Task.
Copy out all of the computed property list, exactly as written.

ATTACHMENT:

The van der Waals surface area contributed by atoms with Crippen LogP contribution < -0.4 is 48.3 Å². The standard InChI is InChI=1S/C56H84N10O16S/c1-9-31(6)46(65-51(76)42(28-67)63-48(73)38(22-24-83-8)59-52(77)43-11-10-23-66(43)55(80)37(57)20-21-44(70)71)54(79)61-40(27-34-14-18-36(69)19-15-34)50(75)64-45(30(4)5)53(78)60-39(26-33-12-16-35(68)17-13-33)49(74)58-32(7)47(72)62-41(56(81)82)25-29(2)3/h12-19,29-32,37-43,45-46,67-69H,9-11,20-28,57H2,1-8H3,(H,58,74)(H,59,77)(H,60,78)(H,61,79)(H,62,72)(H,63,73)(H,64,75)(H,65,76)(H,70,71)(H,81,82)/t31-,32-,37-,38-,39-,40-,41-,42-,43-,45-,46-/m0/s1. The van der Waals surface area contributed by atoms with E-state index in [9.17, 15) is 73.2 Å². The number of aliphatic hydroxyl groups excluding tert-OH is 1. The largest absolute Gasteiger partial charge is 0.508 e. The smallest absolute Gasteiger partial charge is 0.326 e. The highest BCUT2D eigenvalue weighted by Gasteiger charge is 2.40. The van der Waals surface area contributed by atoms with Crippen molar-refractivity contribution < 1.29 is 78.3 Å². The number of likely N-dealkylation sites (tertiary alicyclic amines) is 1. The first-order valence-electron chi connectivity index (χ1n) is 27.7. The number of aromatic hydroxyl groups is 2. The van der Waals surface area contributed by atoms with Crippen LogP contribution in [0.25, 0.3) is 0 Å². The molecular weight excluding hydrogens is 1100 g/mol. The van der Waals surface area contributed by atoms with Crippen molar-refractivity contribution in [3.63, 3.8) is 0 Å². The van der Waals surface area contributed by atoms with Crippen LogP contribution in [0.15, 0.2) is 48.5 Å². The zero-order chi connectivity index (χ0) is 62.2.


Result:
The van der Waals surface area contributed by atoms with Crippen LogP contribution < -0.4 is 48.3 Å². The standard InChI is InChI=1S/C56H84N10O16S/c1-9-31(6)46(65-51(76)42(28-67)63-48(73)38(22-24-83-8)59-52(77)43-11-10-23-66(43)55(80)37(57)20-21-44(70)71)54(79)61-40(27-34-14-18-36(69)19-15-34)50(75)64-45(30(4)5)53(78)60-39(26-33-12-16-35(68)17-13-33)49(74)58-32(7)47(72)62-41(56(81)82)25-29(2)3/h12-19,29-32,37-43,45-46,67-69H,9-11,20-28,57H2,1-8H3,(H,58,74)(H,59,77)(H,60,78)(H,61,79)(H,62,72)(H,63,73)(H,64,75)(H,65,76)(H,70,71)(H,81,82)/t31-,32-,37-,38-,39-,40-,41-,42-,43-,45-,46-/m0/s1. The van der Waals surface area contributed by atoms with E-state index in [9.17, 15) is 73.2 Å². The number of aliphatic hydroxyl groups excluding tert-OH is 1. The largest absolute Gasteiger partial charge is 0.508 e. The smallest absolute Gasteiger partial charge is 0.326 e. The highest BCUT2D eigenvalue weighted by Gasteiger charge is 2.40. The van der Waals surface area contributed by atoms with Crippen molar-refractivity contribution < 1.29 is 78.3 Å². The number of likely N-dealkylation sites (tertiary alicyclic amines) is 1. The first-order valence-electron chi connectivity index (χ1n) is 27.7. The number of aromatic hydroxyl groups is 2. The van der Waals surface area contributed by atoms with Crippen LogP contribution in [0.25, 0.3) is 0 Å². The molecular weight excluding hydrogens is 1100 g/mol. The van der Waals surface area contributed by atoms with Crippen molar-refractivity contribution in [3.63, 3.8) is 0 Å². The van der Waals surface area contributed by atoms with Crippen LogP contribution in [0.15, 0.2) is 48.5 Å². The zero-order chi connectivity index (χ0) is 62.2.